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Knee Replacement Keeps Convention Center Manager on the Move

Posted on November 8, 2018 in Orthopedics

The Gatlinburg Convention Center sprawls across a city block, quiet and empty on most mornings. But it doesn’t stay that way for long. When things are quiet at the Convention Center, it only means another big event is coming soon.

It’s exciting because every day it’s something different,” says Debbie Orsburn, manager of the Convention Center. Orsburn underwent a total knee replacement at Fort Sanders Regional Medical Center in December 2017.

“I felt like my knee was giving out, and I thought I was going to fall and break a hip,” Orsburn says.

For an energetic, task-oriented person like Orsburn, feeling on the verge of collapse was unacceptable. But she wasn’t enthusiastic about the prospect of knee replacement surgery.

Orsburn remembers her mother coming home from hip replacement surgery in the early 1960s. Her mother was lying on a board in the back of the family station wagon. It was a time when patients had to travel long distances out of state for joint replacement. For her mom, the whole process had been grueling, and the recovery had taken a very long time.

Paul Yau, MD, explained to Orsburn that joint replacement has come a long way. “Our current care programs involve multiple disciplines of medicine that make the experience easier,” Dr. Yau says. “As many as 40 percent of patients are able to go home the same day as surgery.”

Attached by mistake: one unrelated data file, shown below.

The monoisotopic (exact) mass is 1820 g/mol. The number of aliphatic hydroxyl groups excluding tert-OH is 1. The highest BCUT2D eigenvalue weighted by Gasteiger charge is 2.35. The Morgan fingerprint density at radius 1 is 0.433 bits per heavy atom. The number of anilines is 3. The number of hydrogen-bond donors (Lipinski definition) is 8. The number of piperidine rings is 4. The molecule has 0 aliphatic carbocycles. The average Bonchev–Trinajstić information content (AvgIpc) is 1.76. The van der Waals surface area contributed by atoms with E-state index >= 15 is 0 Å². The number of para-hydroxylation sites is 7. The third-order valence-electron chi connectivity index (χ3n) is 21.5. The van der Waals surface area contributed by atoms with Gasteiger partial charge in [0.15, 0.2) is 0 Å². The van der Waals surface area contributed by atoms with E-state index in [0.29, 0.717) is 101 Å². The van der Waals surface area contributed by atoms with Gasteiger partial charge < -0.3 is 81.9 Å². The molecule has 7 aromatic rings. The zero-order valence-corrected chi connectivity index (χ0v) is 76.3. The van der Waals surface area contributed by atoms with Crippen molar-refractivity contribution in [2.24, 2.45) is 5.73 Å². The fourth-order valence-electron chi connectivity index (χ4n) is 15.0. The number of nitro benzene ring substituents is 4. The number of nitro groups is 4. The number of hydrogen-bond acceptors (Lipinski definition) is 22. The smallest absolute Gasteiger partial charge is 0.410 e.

Even so, knee replacement was a hard decision for Orsburn. The last time she’d had surgery she was a 7-year-old child having her tonsils removed.

She could host thousands of people in the course of a weekend at the Convention Center, but the thought of undergoing surgery in a hospital made Orsburn a little afraid. Thankfully, Dr. Yau helped put her fears to rest. Dr. Yau discussed all of Orburn’s questions in full detail before surgery. “He made me laugh. He just made me feel comfortable,” Orsburn said.

She felt even more comfortable when she checked into the hospital. 

“I swear, the orthopedic floor at Fort Sanders is the most well-oiled machine,” Orsburn says. “It was phenomenal.”

A day later, the knee replacement surgery was done and Orsburn was well enough to leave the hospital. “I went home the same day!” she says.

Orsburn’s advice to others who may have trouble with faulty knees is simple: “Don’t wait!” she says.

Now it’s time for Orsburn to get on the move at work and in life. She wouldn’t have it any other way.